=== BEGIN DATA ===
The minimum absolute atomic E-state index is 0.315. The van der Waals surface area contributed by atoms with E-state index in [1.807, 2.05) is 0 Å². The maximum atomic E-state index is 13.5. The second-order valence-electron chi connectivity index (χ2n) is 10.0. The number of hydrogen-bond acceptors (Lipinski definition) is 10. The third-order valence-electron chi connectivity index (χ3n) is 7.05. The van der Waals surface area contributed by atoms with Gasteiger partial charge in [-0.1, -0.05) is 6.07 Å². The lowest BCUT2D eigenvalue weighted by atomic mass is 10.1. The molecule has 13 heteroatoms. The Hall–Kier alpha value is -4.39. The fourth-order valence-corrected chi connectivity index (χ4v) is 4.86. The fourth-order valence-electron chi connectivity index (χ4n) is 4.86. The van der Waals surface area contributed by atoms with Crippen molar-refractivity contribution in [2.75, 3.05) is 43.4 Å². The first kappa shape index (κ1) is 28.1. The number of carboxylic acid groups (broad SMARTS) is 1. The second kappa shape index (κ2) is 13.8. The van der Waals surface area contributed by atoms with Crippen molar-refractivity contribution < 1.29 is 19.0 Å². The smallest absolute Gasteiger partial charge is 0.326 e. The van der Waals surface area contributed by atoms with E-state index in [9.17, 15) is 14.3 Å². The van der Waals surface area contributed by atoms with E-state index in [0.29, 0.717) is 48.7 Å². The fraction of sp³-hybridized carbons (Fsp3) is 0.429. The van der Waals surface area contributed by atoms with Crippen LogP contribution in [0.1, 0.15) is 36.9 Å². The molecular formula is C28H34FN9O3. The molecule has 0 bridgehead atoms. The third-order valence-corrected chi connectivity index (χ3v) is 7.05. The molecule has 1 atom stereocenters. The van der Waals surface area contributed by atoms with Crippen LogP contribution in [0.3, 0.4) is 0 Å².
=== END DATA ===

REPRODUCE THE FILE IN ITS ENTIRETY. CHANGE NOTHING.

The minimum absolute atomic E-state index is 0.315. The van der Waals surface area contributed by atoms with E-state index in [1.807, 2.05) is 0 Å². The maximum atomic E-state index is 13.5. The second-order valence-electron chi connectivity index (χ2n) is 10.0. The number of hydrogen-bond acceptors (Lipinski definition) is 10. The third-order valence-electron chi connectivity index (χ3n) is 7.05. The van der Waals surface area contributed by atoms with Gasteiger partial charge in [-0.1, -0.05) is 6.07 Å². The lowest BCUT2D eigenvalue weighted by atomic mass is 10.1. The molecule has 13 heteroatoms. The Hall–Kier alpha value is -4.39. The fourth-order valence-corrected chi connectivity index (χ4v) is 4.86. The fourth-order valence-electron chi connectivity index (χ4n) is 4.86. The van der Waals surface area contributed by atoms with Crippen molar-refractivity contribution in [2.75, 3.05) is 43.4 Å². The first kappa shape index (κ1) is 28.1. The number of carboxylic acid groups (broad SMARTS) is 1. The second kappa shape index (κ2) is 13.8. The van der Waals surface area contributed by atoms with Crippen molar-refractivity contribution < 1.29 is 19.0 Å². The smallest absolute Gasteiger partial charge is 0.326 e. The van der Waals surface area contributed by atoms with E-state index in [9.17, 15) is 14.3 Å². The van der Waals surface area contributed by atoms with E-state index in [0.29, 0.717) is 48.7 Å². The fraction of sp³-hybridized carbons (Fsp3) is 0.429. The van der Waals surface area contributed by atoms with Crippen LogP contribution in [0.1, 0.15) is 36.9 Å². The molecular formula is C28H34FN9O3. The molecule has 0 bridgehead atoms. The third-order valence-corrected chi connectivity index (χ3v) is 7.05. The molecule has 1 atom stereocenters. The van der Waals surface area contributed by atoms with Crippen LogP contribution in [0.3, 0.4) is 0 Å².